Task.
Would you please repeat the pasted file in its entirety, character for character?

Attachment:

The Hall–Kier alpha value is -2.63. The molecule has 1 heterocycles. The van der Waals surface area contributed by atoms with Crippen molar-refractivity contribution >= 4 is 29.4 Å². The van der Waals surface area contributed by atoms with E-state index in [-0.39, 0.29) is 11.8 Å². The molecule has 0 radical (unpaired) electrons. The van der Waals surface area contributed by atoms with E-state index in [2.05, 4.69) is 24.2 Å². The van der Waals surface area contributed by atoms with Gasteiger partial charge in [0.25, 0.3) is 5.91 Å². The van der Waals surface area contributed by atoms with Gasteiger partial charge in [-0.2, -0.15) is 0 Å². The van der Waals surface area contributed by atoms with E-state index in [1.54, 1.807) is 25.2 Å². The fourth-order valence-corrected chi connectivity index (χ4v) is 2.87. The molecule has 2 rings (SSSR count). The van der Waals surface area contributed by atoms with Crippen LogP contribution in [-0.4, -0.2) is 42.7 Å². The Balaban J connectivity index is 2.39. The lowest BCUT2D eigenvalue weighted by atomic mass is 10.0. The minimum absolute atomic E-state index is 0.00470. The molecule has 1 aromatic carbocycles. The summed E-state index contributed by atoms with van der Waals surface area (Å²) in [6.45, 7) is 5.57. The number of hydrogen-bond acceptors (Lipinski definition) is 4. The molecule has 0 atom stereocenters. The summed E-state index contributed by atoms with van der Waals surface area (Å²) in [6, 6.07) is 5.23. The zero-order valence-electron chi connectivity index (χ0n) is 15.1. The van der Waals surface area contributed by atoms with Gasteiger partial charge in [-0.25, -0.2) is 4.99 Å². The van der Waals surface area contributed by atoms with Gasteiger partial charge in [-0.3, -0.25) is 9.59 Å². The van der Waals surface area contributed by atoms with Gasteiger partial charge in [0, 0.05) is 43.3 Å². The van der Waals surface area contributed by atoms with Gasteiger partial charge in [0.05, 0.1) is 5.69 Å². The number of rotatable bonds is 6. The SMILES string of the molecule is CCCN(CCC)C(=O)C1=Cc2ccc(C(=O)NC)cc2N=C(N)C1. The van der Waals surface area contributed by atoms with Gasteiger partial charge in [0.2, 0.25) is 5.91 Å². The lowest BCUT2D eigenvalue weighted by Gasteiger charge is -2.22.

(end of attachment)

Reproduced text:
The Hall–Kier alpha value is -2.63. The molecule has 1 heterocycles. The van der Waals surface area contributed by atoms with Crippen molar-refractivity contribution >= 4 is 29.4 Å². The van der Waals surface area contributed by atoms with E-state index in [-0.39, 0.29) is 11.8 Å². The molecule has 0 radical (unpaired) electrons. The van der Waals surface area contributed by atoms with E-state index in [2.05, 4.69) is 24.2 Å². The van der Waals surface area contributed by atoms with Gasteiger partial charge in [0.25, 0.3) is 5.91 Å². The van der Waals surface area contributed by atoms with Gasteiger partial charge in [-0.2, -0.15) is 0 Å². The van der Waals surface area contributed by atoms with E-state index in [1.54, 1.807) is 25.2 Å². The fourth-order valence-corrected chi connectivity index (χ4v) is 2.87. The molecule has 2 rings (SSSR count). The van der Waals surface area contributed by atoms with Crippen LogP contribution in [-0.4, -0.2) is 42.7 Å². The Balaban J connectivity index is 2.39. The lowest BCUT2D eigenvalue weighted by atomic mass is 10.0. The minimum absolute atomic E-state index is 0.00470. The molecule has 1 aromatic carbocycles. The summed E-state index contributed by atoms with van der Waals surface area (Å²) in [6.45, 7) is 5.57. The number of hydrogen-bond acceptors (Lipinski definition) is 4. The molecule has 0 atom stereocenters. The summed E-state index contributed by atoms with van der Waals surface area (Å²) in [6, 6.07) is 5.23. The zero-order valence-electron chi connectivity index (χ0n) is 15.1. The van der Waals surface area contributed by atoms with Gasteiger partial charge in [-0.25, -0.2) is 4.99 Å². The van der Waals surface area contributed by atoms with Gasteiger partial charge in [-0.3, -0.25) is 9.59 Å². The van der Waals surface area contributed by atoms with Gasteiger partial charge in [0, 0.05) is 43.3 Å². The van der Waals surface area contributed by atoms with Gasteiger partial charge in [0.05, 0.1) is 5.69 Å². The number of rotatable bonds is 6. The SMILES string of the molecule is CCCN(CCC)C(=O)C1=Cc2ccc(C(=O)NC)cc2N=C(N)C1. The van der Waals surface area contributed by atoms with Gasteiger partial charge in [0.2, 0.25) is 5.91 Å². The lowest BCUT2D eigenvalue weighted by Gasteiger charge is -2.22.